Extracted teeth collection and preparation for the experiments

A prior ethical clearance was taken from the Institutional Ethical Committee (Ref. No. 77th ECM II-B IMR-faculty/P16) and signed written consent was obtained by each and every individual who volunteered to donate their teeth for this study.

A total of 140 extracted single-rooted human teeth were stored in the saline solution after extraction. The specimens were decoronated to a standard 14-mm root segment length with a rotating diamond saw (HORICO DENTAL Hopf, Ringleb and Co., GmbH and Cie, Germany) under water coolant. The cleaning and shaping of the specimens were done using Protaper universal file system (Dentsply Maillefer, Ballaigues, Switzerland) from Sx–F3 according to the manufacturer's instructions, using Glyde Prep Canal (Dentsply Maillefer, Ballaigues, Switzerland) as a lubricant. In between the instrumentation, the canals were irrigated with 3% NaOCl solution (Parcan, Septodent Healthcare India Pvt. Ltd, India). After instrumentation, the canals were irrigated with 17% ethylenediaminetetraacetic acid solution (Dentochlor, Ammdent India) for 3 min and NaOCl (3 min) to remove the smear layer and to permit microorganisms and medicaments to penetrate the dentinal tubules. The final canal irrigation was done with 10 mL of physiological saline solution. The roots were dried with sterile gauze, and two layers of nail polish were applied over the entire external surface of all roots to avoid external microbial contamination. Care was taken not to occlude the root canal entrance. Each specimen was placed in a microcentrifuge tube containing 500 mL of PBS (0.01 M, pH 7.4) and they were subsequently autoclaved at 121°C for 30 min. To confirm the efficacy of the sterilization process, PBS from the microcentrifuge tubes was aspirated under sterile conditions and inoculated into BHI broth then plated onto blood agar plates and incubated at 37°C for 24 h and checked for any microbial growth. All the remaining specimen manipulations were performed under a laminar flow hood to avoid contamination from outside organisms.[11]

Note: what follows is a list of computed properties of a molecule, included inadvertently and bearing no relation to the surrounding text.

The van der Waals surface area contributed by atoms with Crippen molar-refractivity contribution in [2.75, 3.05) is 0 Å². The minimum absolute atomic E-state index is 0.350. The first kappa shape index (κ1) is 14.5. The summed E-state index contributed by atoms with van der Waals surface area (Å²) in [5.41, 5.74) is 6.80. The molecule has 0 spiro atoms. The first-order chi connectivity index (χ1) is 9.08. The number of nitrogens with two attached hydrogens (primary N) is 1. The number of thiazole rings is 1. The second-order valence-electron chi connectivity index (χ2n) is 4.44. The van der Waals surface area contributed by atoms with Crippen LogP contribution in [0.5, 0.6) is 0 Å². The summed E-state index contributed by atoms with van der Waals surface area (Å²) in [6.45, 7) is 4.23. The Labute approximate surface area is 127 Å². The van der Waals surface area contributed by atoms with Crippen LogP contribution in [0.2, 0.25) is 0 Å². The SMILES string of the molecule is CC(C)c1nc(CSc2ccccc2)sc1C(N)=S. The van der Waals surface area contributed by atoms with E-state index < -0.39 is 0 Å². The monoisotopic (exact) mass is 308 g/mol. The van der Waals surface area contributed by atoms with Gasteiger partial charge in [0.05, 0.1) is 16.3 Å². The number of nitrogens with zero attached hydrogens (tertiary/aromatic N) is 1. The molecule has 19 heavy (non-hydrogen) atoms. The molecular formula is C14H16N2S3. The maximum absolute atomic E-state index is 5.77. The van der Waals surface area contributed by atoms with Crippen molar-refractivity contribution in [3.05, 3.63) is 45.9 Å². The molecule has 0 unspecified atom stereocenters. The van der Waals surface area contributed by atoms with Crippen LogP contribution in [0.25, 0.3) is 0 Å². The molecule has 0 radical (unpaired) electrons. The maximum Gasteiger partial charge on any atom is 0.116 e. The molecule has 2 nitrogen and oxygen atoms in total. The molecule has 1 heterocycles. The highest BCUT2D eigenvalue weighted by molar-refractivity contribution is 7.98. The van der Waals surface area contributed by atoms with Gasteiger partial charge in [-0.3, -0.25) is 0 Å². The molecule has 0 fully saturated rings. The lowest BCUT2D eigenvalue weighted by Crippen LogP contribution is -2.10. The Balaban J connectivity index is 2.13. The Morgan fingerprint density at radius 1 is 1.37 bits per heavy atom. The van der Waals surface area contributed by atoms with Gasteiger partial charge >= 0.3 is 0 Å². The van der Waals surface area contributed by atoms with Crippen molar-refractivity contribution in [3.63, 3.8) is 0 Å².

Infection of root canals

All the root specimens were transferred and mounted into sterile flat bottom 24-well cell culture well plates under sterile conditions with 2% sterile agar which was allowed to solidify so that root specimens can be stabilized.[12] Once the root specimens were mounted and stabilized on cell culture well plates, 10 μl of E. faecalis culture was injected into the respected root specimens using pipettes. After inoculation of E. faecalis, the hole of each specimen was entirely filled with BHIB and incubated at 37°C for 24 h. Every alternate day, about 10 μl of fresh BHIB was added to ensure the viability of E. faecalis. With the help of sterile 3 mL syringe and 30-gauge Navitip needle (Ultradent Products, Inc., USA), medicaments were injected under aseptic conditions into the canals of all experimental group samples until the canals were totally fill. The samples were withdrawn and cultivated on blood agar plates. The bacterial growth was observed by counting colony-forming units and compared with the standard drugs. These samples were randomly divided into seven groups (n = 20) according to the medicament used.

  • Group 1: Control group treated with sterile water only
  • Group II: Treated with 2.5 μl of chlorhexidine (2%) solution
  • Group III: Treated with 1.25 μl of chamomile oil
  • Group IV: Treated with 2.50 μl of chamomile oil
  • Group V: Treated with 1.25 μl of vetiver oil
  • Group VI: Treated with 2.50 μl of vetiver oil
  • Group VII: Treated with 10% (w/v) of calcium hydroxide.

Incubation and microbiological sampling

The specimens in all groups were randomly divided equally into three subgroups. The samples were incubated at 37°C for 1 day (subgroup 1) or 7 days (subgroup 2) and 14 days (subgroup 3). The first bacteriological sampling was taken from six samples of each group using sterile paper points (size 30). A paper point was placed inside each root canal for 1 min. After sampling, each paper point was placed in a microcentrifuge tube containing 1 mL of BHI broth and shaken for 30 s on a vortex. 0.1 mL aliquot of the microbial suspension was incubated on a BHI agar plate for 24 h at 37°C. For the second bacteriological sampling, Gates–Glidden burs #5 ((Dentsply Maillefer, Ballaigues, Switzerland) and an Endo IT electromotor (VDW, Munich, Germany) at 2000 rpm were used to obtain dentine samples from the lumen. The same procedure described for paper points was applied to the burs. Each bur was used three times up to 10 mm of the canal length in 10 s. After confirming the purity of the positive cultures using colony morphology, the number of CFUs of each specimen was determined. The identical procedure was applied for microbial sampling at day 7 and 14.[13]